These various economic stimulus measures of different countries come on top of earlier initiatives to strengthen research capability in the light of accelerating international competition.

The Canadian Government has recognised "four foundational elements of research": the direct costs of research; the institutional costs of research; research infrastructure; and research talent. Between 1997 and 2007, federal investment in university research increased at an average annual rate of 11%, or 185% overall. Additionally Canadian provincial governments have been increasing their contributions through their research granting agencies, support for targeted research activities such as in health or agriculture, promotion of university-industry collaboration and technology transfer.

In 2000, the European Union launched the Lisbon Strategy, an initiative to make the EU the most competitive, knowledge-based economy in the world, largely through the creation of a European Research Area (ERA). A major element of ERA is the 7th Framework Programme disbursing EUR50.5 billion, a 40% increase over the 6th Framework Programme.

Another initiative is the establishment of the European Institute of Innovation and Technology (EIT), approved by the European Parliament in March 2008, involving integrated public-private networks of universities, research organisations and business in Knowledge and Innovation Communities (KICs). In selecting the KICs early next year, the EIT will focus on sustainable energy, climate change and the information society.

The higher education landscape in France is rapidly changing. In response to a decline in international competitiveness the French Government is investing in competitive clusters. "The 10 'super-campuses', each an alliance of several higher education establishments and research organisations, will share EUR5 billion of state funding in a bid to fulfil the President's ambition for at least 10 French centres of excellence of higher education and research to rank among the world's top universities," according to University World News.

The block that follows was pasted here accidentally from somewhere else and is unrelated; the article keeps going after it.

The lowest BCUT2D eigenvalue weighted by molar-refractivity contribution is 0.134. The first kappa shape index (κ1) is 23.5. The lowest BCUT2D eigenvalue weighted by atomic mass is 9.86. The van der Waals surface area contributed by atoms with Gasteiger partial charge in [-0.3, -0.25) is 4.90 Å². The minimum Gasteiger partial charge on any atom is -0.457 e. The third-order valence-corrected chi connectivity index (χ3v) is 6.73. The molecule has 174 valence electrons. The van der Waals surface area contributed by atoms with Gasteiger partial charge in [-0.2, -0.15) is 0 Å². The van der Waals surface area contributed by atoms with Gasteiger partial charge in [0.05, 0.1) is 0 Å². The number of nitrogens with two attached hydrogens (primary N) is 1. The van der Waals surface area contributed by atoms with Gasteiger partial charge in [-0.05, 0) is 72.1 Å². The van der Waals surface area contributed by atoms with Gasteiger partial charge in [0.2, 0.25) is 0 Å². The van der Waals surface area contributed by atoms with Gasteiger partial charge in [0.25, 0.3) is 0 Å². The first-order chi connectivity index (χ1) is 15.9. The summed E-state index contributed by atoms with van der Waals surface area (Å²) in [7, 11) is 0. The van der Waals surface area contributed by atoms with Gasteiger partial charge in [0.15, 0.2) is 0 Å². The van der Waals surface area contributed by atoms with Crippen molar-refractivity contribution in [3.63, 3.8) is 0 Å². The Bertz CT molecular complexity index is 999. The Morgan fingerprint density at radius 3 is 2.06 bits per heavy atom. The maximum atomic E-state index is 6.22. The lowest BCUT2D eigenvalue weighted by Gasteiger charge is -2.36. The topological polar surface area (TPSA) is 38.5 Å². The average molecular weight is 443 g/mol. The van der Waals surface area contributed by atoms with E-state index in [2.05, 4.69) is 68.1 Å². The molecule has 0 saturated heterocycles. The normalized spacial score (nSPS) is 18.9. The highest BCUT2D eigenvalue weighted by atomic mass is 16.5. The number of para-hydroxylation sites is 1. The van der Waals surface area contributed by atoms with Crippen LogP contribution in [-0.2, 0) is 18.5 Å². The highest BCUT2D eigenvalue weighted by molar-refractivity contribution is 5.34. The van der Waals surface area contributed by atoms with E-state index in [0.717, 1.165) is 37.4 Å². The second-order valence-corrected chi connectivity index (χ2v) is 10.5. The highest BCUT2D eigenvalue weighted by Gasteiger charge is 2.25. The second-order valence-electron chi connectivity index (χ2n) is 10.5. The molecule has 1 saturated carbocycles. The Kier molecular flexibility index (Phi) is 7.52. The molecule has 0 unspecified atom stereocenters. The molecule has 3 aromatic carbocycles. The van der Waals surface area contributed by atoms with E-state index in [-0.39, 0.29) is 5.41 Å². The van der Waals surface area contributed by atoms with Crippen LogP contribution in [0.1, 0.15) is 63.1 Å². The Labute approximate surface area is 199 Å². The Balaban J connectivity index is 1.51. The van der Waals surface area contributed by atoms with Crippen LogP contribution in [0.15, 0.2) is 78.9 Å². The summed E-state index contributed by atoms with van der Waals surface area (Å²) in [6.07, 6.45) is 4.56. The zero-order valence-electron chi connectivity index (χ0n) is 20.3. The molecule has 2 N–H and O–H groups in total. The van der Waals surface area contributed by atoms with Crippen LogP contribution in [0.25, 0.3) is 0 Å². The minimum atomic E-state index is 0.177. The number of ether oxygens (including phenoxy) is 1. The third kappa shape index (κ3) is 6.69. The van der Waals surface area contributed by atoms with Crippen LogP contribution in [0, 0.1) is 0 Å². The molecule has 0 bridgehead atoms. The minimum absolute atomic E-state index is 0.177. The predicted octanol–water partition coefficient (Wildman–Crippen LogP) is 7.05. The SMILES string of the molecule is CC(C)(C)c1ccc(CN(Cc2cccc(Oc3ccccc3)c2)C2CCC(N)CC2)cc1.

President Sarkozy on 22 January 2009 gave frank notice to the French research community to lift its game, describing its currently "weak", "inefficient" and "regressing" approach as "paralysing creativity and innovation", and announcing a far-reaching programme of independent evaluation of research seemingly modelled on the British Research Assessment Exercise.

Since 2005 the German government has increased annual investments in Research and Development by around EUR3 billion, from EUR9 billion to EUR12 billion in 2009. Germany's Excellence Initiative is the higher education element of the Pact for Research and Innovation. It aims to strengthen science and research in Germany in the long term, improve its international competitiveness and raise the profile of the top performers in academia and research.

The budget of EUR1.9 billion for the period 2006 through 2011 is divided into three categories of funding:

* EUR40 million per year will be spent in developing graduate schools, a new concept for German universities. In order to receive these funds universities must prove to the government that they provide doctoral students with an excellent research environment. A maximum of 40 graduate schools will share in this funding.
* A total of EUR195 million per year will be awarded to universities which can show they are internationally visible and competitive research and training institutions, cooperating with industry and other research institutes in particular fields-disciplines. Thirty clusters of excellence will be established.